Your Opponent Has a Plan Too

This topic came up in a discussion yesterday after the Hales Corners Challenge XXVII tournament.  We were cleaning up, and a friend of mine who hovers around 1900 said this was something that he struggles with.

We talked about the three questions for a bit and how to develop the habit of always asking those questions.

For those who don’t know, the three questions are part of Jacob Aagaard’s training method and our outlined in his book Grandmaster Preperation: Positional Play.  They are as follows:

  1. What are the weaknesses?
  2. What is your worst placed piece?
  3. What is your opponent’s idea?

Now of course you need to also extrapolate additional info from those questions.  For instance, when you are looking for the weaknesses in the position you should be looking for both your own and your opponents.  When you look at your worst placed piece you should also look to see what your opponents is as well.

We talked about how one of the better methods for ingraining the three questions is to analyze games and just openly ask yourself the three questions on every move.  Within a quite short period of time the questions will simply become second nature.  I plan on doing this myself since I know that while I have gotten better at this, it’s still not an intrinsic part of my thought process.

So this morning I decide to go through more Petrosian games and lo and behold what do I see but an example of question three right away.

Tigran is playing Black against the Argentinian GM Pilnik in this position.  It is White to move.

Here Pilnik plays 17.Bd3

At first this struck me as odd since Petrosian wants to put the knight on d6 and chase the knight from b5 in order to reduce White’s play on the queenside which will allow him to better exploit his strong center as well as having the semi open b file from which to potentially attack the white b pawn in the future.

But then after 17…Nd6 18.Qe2 I realized that 17.Bd3 was an example of question three since after 18.Qe2 the knight doesn’t have to move since there is no more threat for Black to win a pawn if White doesn’t move the knight.

The three questions in action.

If you would like to see the entire game, here you are:

Til Next Time,

Chris Wainscott

If you like this blog, please consider becoming a Patreon supporter.  Any money I raise will go towards lessons and stronger tournaments.

If you can spare it, please click here and become a supporter.  Even $1 a month can help me achieve my dream.

Become a Patreon Supporter

I decided to start a patreon page in hopes of getting some donations to help me take lessons regularly.  I know that a lot of people follow my exploits, and I hope that I provide some entertainment to you!  I also hope that you are learning along with me.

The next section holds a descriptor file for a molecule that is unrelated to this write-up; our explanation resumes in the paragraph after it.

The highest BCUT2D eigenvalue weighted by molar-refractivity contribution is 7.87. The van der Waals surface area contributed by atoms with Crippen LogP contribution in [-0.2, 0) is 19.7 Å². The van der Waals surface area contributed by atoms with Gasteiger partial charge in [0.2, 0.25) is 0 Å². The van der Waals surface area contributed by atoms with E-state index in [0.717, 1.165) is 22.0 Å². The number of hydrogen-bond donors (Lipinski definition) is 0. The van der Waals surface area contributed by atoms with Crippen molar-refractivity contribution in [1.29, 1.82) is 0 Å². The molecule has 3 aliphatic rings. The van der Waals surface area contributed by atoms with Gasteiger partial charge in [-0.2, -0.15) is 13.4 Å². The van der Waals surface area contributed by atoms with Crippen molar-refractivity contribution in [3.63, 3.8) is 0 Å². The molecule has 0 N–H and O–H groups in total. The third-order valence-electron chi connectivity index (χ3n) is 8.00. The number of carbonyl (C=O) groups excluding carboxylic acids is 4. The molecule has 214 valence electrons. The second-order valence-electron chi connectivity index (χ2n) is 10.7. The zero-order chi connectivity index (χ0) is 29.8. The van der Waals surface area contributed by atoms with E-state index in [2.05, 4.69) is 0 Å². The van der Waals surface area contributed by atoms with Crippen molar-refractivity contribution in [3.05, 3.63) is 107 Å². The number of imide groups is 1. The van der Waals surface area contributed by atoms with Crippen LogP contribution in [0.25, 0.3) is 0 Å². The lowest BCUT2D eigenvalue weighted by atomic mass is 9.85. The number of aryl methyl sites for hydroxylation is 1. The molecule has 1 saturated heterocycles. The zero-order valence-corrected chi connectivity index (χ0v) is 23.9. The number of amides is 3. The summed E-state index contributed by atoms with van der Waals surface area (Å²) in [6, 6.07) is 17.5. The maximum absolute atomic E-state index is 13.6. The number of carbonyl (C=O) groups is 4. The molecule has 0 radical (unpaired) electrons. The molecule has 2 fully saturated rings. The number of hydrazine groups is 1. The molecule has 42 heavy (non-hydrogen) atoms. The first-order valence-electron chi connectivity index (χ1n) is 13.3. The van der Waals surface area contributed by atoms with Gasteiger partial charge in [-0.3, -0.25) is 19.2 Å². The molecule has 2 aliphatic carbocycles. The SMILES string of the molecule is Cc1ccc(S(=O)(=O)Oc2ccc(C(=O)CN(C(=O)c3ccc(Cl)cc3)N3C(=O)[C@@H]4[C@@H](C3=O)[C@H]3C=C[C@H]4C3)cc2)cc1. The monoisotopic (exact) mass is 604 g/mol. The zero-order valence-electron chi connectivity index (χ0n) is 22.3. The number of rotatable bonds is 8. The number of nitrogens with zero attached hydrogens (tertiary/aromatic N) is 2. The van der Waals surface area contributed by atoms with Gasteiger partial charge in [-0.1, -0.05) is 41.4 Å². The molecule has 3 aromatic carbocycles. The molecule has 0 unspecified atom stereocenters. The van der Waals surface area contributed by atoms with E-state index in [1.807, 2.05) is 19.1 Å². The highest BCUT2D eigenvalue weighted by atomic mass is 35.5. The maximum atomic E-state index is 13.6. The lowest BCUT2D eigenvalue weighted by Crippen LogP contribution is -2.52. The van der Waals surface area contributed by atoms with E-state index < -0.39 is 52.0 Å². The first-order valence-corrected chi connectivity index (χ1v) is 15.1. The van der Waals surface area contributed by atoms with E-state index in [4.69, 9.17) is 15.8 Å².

I’m at the point where I really need to be able to take lessons regularly.  That’s where I hope you come in.  Any monies donated will be used for me to improve.  To take lessons mostly, and maybe to play in better tournaments if I can raise enough.

If you can spare it, please click here and become a supporter.  Even $1 a month can help me achieve my dream.

I genuinely appreciate you all, and I plan on being back to posting regular content.  Trust me when I say I’ve been hard at work.

Til Next Time,

Chris Wainscott

 

 

My Final Round From the USATN

After having a horrendous second day at the USATN I started my Sunday off right with a win.

That brought me to my final game…

I sat down at the board feeling confident, and was quickly up a pawn, and then it went smooth, to quote some Norwegian dude.

Til Next Time,

Chris Wainscott

(any donations received go towards lessons)

Quality Chess Challenge Wrap Up

On February 13th one of the more interesting events of my chess career came to an end.

The Quality Chess Book Challenge started by an offhand comment by my friend, NM Richard Martin, that QC’s products were so good that it should be possible to improve greatly using nothing by their materials.

So I decided to give it a year.  The one thing that I refused to be dogmatic about was not using anything when no QC product existed.

So for example, lacking much material on endgames I used Minev’s book on rook endings when I wanted to study them.  I also used a lot of online and book resources to work on tactics.

So how did things go?  What were the successes?  Failures?  And where do we go from here?

The first, and most obvious, thing to look at would be rating.  My rating started at 1804 and ended at 1761.  So no real measure there.  I don’t consider a 43 point rating loss a failure, but nor would I consider a 43 point gain to be any real mark of improvement.

The reason why I don’t consider these small types of moves to be much of anything is a situation like in my final game at my most recent tournament. I lost a game that had I won would have made more than a 30 point swing.  Losing that game put me at 1761, while winning that game would have left me at 1793.  I don’t see long term success and failure as measured by the results of only one or two games.

Things I though went well:

I think that my approach started out more disciplined.  Knowing that I was limited in what I could use to study, I tended to put more focus into one thing at a time instead of flitting from thing to thing.

Sadly, that didn’t last, and by the end I was reading a few pages of one book before switching off to something different.  Yet for the first eight or nine months I was definitely more focused.

So if I can tap in to that focus and keep it going I think that only good things can happen.

Another thing that I felt went well is that I developed more of a taste for solving that I used to have.  Solving is a very important part of improvement as it’s the closest one can come to replicating game conditions while not playing.

What didn’t go well: